Posted on March 20, 2020

“Just Like the Movies”: The Non-Diegetic Horror of the Coronavirus Outbreak

Guest Post

In one of the most memorably sublime scenes of Danny Boyle’s zombie masterpiece, 28 Days Later (2002), a nonplussed Jim (played by a young Cillian Murphy) wanders the deserted streets of London in scavenged hospital scrubs, having just awoken from a coma. Extreme long shots of Jim on an empty Westminster Bridge, in front of the Household Cavalry Museum, walking past St. Paul’s Cathedral, and alongside the Royal Exchange reveal the sobering extent of his isolation. Like him, we are learning that life has all but stopped in one of the busiest, most populated cities in the world, and, as far as we can tell, Jim may be the only person left alive, a realization that provokes dread for whatever caused society to fall into such a desolate state.

Images from this scene are not unlike what people around the world are experiencing today as a result of the COVID-19 pandemic. Previously bustling sites of activity have been transformed into urban wastelands, as recent photographs have shown. In one collection posted by CNN, a Jerusalem train station sits empty, Roman ruins in Italy stand quietly in the absence of tourists, and a lone individual walks the darkened halls of a Beijing shopping mall past dozens of shuttered storefronts. Whereas in 28 Days Later this lack of human activity is the result of an apocalyptic loss of life due to the “rage” virus, the non-diegetic global stasis we are experiencing is the result of mass social distancing and quarantine efforts to halt the spread of COVID-19.

As of this writing, nearly 250,000 confirmed cases of coronavirus have been reported worldwide, and the number of deaths has surpassed 10,000. In the United States alone, 14,000+ cases have been reported, with 204 casualties. The reaction across the globe to such a rapidly spreading virus has been slow, but over the past week and a half it has taken a much more dramatic turn. In the United States, for example, the White House has declared a national emergency, advised groups of more than 10 not to gather, and temporarily banned travel from China and most of Europe; Democratic presidential campaigns have cancelled rallies and transitioned to virtual events; most professional sports leagues have suspended their seasons indefinitely; the NCAA has gone so far as to cancel all of its sports activities for the remainder of this academic year (which begins anew in the fall); Broadway has halted its productions; the Metropolitan Museum of Art in New York City and many beaches along the coasts have closed; most governors have ordered public schools to shut their doors; mayors have either recommended or mandated restaurants and bars either close dining services or reduce their capacities by 50%; universities nationwide have transitioned their classes online for the foreseeable future; employers have asked their staff to work remotely from home; and conferences and concerts big and small have cancelled their plans.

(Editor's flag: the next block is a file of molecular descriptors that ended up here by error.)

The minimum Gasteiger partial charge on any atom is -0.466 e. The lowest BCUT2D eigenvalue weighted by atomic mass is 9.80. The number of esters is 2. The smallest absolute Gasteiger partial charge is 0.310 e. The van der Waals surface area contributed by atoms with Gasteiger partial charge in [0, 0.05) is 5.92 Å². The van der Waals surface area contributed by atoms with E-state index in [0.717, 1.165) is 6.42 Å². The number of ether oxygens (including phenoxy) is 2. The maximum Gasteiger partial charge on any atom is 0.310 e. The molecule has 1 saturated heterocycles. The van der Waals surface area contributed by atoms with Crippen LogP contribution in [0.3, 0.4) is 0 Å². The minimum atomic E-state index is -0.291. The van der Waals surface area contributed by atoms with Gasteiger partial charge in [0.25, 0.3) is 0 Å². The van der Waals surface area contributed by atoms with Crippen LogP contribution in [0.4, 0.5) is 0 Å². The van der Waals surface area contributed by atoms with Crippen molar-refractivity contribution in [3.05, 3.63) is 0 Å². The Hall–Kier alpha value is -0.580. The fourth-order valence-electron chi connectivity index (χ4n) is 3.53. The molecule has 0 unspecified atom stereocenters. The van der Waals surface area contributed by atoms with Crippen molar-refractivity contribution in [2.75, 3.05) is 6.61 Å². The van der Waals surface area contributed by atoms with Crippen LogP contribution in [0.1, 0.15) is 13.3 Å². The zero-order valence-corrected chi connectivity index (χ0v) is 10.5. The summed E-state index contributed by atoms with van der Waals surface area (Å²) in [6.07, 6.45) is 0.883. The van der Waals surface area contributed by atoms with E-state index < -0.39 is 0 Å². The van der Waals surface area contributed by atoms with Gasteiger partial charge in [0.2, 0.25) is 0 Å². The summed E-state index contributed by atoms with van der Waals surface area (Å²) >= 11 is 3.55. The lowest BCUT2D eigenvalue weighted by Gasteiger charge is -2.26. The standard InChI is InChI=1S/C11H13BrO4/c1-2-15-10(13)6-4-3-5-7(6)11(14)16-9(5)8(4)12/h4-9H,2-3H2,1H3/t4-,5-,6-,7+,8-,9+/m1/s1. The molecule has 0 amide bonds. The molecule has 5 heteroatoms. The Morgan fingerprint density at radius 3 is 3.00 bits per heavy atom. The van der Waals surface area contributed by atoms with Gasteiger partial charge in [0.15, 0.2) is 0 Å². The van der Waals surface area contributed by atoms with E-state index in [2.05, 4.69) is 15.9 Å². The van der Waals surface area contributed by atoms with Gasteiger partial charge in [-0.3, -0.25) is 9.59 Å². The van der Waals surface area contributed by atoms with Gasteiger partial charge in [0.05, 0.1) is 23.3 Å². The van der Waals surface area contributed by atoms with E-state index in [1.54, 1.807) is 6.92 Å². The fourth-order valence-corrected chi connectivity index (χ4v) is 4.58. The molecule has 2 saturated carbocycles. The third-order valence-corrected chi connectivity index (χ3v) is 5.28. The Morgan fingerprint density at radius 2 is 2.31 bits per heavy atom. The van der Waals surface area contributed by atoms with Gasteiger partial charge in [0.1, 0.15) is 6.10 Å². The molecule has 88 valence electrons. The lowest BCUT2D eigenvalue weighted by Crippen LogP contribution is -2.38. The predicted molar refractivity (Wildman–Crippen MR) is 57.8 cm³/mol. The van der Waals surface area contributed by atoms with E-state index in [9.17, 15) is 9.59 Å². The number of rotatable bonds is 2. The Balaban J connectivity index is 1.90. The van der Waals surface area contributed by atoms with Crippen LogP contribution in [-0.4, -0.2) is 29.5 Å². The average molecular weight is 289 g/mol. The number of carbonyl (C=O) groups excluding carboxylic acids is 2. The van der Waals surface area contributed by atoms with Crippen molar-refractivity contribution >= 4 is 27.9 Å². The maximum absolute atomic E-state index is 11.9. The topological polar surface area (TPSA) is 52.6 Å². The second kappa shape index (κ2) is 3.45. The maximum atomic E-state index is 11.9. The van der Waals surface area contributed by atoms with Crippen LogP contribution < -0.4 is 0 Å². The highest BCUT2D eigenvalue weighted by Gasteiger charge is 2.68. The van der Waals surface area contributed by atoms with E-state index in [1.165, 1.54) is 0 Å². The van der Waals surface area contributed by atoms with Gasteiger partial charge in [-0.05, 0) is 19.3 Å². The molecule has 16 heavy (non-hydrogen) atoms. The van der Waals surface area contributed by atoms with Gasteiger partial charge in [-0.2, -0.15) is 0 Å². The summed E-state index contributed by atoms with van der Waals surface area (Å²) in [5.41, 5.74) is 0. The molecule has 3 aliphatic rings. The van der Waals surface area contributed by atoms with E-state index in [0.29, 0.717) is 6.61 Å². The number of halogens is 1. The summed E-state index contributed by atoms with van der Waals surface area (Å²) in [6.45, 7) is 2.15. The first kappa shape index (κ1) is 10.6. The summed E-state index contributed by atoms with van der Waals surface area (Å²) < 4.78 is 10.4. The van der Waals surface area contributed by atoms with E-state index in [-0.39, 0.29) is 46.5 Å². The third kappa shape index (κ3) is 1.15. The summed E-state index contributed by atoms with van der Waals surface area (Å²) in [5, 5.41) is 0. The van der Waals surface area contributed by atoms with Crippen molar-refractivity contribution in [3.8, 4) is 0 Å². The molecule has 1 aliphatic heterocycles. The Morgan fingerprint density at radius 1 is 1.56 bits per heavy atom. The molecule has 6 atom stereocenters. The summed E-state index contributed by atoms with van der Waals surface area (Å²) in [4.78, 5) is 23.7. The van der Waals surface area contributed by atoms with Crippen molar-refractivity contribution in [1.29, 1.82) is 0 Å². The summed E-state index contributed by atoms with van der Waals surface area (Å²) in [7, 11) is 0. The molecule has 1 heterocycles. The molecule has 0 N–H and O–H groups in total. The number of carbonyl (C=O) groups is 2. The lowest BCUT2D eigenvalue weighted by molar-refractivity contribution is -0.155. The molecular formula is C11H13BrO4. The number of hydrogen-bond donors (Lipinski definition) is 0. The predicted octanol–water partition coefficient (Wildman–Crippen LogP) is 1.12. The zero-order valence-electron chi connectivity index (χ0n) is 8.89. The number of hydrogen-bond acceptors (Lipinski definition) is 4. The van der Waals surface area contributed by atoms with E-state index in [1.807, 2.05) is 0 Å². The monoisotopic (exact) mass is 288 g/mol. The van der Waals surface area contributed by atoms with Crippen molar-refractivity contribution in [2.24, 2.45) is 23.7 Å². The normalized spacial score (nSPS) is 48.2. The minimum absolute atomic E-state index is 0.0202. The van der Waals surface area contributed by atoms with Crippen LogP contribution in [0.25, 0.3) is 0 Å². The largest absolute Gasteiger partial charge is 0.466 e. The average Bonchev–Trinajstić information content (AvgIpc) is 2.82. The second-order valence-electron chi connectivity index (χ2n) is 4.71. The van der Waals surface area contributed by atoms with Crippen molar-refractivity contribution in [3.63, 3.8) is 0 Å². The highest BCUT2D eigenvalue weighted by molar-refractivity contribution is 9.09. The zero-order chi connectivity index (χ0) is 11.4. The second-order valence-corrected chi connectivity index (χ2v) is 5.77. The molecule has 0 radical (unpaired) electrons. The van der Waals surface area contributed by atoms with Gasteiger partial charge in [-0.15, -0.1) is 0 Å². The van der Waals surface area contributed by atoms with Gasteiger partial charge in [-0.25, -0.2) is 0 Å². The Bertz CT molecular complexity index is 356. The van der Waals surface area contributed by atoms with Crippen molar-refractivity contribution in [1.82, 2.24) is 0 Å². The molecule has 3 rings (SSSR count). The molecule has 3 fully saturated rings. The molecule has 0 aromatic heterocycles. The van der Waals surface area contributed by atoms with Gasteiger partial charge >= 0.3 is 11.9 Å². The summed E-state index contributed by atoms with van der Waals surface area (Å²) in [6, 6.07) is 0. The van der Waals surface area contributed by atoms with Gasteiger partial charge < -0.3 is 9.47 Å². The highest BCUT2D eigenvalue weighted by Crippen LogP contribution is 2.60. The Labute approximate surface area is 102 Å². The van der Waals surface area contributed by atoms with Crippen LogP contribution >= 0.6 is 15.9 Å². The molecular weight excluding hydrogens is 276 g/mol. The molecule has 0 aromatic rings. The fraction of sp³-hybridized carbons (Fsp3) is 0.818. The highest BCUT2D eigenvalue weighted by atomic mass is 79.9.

Depending on who you talk to, a pervasive sense of unreality and anticipation looms over conversations about the coronavirus and its effects on daily life. Comparisons to 28 Days Later and the more recent thriller Contagion (Steven Soderbergh, 2011)—a movie which follows several characters of various professions as they find themselves in a viral outbreak—are inevitable and, for horror fans such as myself, instant. Both resonate with today’s anxieties, as 28 Days Later was released during the same month as the first patient was diagnosed with severe acute respiratory syndrome (SARS) in late 2002, and Contagion was inspired by the social responses to the 2009 flu pandemic (the last declared pandemic before COVID-19). It is no surprise, then, that both have seen a present resurgence in popularity.

In thinking about the clear parallels between these films and the real-world effects of the COVID-19 outbreak, I am reminded of a colleague who once explained to his class that one aim of the horror film is to show its audience the ways in which our most trusted social institutions fail us in times of need. So often, for example, it is the government and its leaders who are unable to protect their citizens from harm, frequently as a result of arrogance, denial, or incompetence.